First meeting of North Country Regional Economic Development Council since Cuomo's visit set for Feb. 21 in Potsdam
POTSDAM -- When the North Country Regional Economic Development Council has its next meeting at SUNY Potsdam Feb. 21, one certain topic of conversation will be Gov. Andrew Cuomo's presentation at Clarkson University last Tuesday.
Cuomo has gathered support in the business community since his inauguration two years ago for his “New York is Open for Business” campaign across the state, and he promoted some of those efforts in his speech in Potsdam Tuesday.Some of the reasons for the support he is getting were evident in the introductions of the governor by Clarkson University Pres. Tony Collins and by a young local entrepreneur.
Matt Turcotte of Clayton, founder four years ago of a rapidly growing web development company, North Shore Solutions Group, LLC, is a junior in Clarkson’s innovation and entrepreneurship program. In his introduction of the governor, Turcotte noted that Clarkson’s efforts and the governor's aims are aligned in “technology transfer” -- bringing to market some of the fruits of successful research -- and in fostering entrepreneurship through true business experience for undergraduates. That’s a good fit with the governor’s design for business development “hot spots” around the state with the same aims.
Cuomo’s high degree of popularity, though suffering a bit of a setback especially upstate over the NY SAFE Act of gun control measures, has no doubt been boosted in the North Country by the success of the region in two rounds of statewide competition for multi-million dollar development grants from the state.
In his introduction, Pres. Collins, co-chairman of the North Country Regional Economic Development Council, said the governor’s idea of the regional councils, introduced in his first year as governor, made more sense than previous local development schemes. The North Country council’s success in attracting competitive state grants over the first two years of the program is raising expectations for the program's potential, which,Collins said to the governor, “allows us to take hold of our own future, and we can¹t thank you enough.”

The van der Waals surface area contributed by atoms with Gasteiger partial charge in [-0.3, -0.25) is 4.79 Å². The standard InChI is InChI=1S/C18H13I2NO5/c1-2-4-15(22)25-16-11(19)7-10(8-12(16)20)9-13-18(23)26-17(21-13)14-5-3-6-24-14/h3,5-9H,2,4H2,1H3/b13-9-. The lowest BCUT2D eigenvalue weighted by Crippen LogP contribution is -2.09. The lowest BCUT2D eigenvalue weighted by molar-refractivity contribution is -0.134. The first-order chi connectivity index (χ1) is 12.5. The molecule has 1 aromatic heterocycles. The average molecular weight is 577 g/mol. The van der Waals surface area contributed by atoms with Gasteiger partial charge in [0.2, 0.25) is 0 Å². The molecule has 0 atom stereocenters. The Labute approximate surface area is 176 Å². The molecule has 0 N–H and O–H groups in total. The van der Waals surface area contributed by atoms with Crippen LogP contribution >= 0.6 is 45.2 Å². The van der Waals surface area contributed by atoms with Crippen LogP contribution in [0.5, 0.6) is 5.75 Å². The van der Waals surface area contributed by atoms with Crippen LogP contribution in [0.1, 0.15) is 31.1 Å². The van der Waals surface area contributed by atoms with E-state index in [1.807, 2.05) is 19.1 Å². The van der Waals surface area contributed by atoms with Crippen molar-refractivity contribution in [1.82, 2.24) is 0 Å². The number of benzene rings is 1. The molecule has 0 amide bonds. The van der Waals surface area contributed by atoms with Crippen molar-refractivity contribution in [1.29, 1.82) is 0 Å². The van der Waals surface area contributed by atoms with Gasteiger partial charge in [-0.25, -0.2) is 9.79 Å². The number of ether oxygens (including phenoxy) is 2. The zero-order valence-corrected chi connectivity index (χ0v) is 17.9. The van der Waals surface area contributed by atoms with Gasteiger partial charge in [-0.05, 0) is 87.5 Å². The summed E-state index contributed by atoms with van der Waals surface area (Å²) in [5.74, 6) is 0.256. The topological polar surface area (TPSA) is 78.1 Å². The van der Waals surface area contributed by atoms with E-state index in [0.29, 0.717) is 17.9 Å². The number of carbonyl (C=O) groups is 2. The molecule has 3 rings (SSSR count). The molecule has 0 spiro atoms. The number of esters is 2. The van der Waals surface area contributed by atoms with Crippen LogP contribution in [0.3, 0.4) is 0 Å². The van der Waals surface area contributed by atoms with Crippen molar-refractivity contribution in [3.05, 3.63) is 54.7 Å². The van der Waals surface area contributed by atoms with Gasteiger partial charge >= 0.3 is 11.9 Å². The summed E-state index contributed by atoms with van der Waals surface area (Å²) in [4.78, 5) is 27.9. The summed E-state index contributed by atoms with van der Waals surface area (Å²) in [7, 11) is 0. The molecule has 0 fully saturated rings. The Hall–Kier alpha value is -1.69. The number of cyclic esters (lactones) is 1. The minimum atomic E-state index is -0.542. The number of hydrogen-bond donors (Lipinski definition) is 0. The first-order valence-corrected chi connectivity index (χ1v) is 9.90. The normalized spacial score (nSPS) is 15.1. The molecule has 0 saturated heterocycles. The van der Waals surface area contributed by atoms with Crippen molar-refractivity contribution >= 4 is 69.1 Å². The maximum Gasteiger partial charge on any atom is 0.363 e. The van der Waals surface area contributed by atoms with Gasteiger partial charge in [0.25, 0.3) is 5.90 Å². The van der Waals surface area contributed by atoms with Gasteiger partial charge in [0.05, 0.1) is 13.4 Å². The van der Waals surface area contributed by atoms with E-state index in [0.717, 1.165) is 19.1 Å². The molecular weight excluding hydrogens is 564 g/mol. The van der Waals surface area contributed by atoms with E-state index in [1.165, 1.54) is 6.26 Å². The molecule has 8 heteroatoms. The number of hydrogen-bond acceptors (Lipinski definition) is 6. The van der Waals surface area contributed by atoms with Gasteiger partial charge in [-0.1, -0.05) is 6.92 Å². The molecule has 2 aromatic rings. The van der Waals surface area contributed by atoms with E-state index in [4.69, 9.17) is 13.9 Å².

In December, the second round of competitive awards was announced, and the North Country council came up a winner for the second time with a list of projects that will be getting $90.2 million in state funding, for things like half a million dollars to improve Canton's industrial park, $175,000 to aid implementation of the Raquette River Blueway Trail Corridor, and support for the North Country Regional Food Hub¹s plan for a 9,000 sq. ft. facility to improve the region¹s “local food” environment.
All that is on top of the $103 million the North Country council scored in the competition the year before.
The North Country application for 2011 earned the NCREDC a “Best Plan” award and a higher level of funding than other regional competitors.
The North Country Council was given a “Top Performer Award” for its progress in implementing the 2011 plan, earning another enhanced award in 2012.
Cuomo said that “the simple concepts ¬ most of the most intelligent concepts are simple” -- such as the regional development plans, were often most effective. In this case, he was talking about the idea that a regional approach to development offered better prospects for success than trying to sort out competing ideas from neighboring municipalities, sometimes aimed at the same issues. He also noted that a regional approach builds common support for common interests, lending a sense of local ownership that can be vital to achieving the objectives of a plan.
The overarching goal, the governor said, was “jobs, education, fiscal integrity and discipline, and progress,” each a complement to the other. Another source of his support among businesspeople in the state is “the lowest middle-class tax rate in 58 years,” he said, a property tax cap, and an emphasis on the state helping to find practical ways of dealing with business problems.
And considering the relatively civil way in which the state Senate and Assembly have managed their affairs in the last couple of years, the governor could claim, as he did, that “the obstructionist culture is gone.”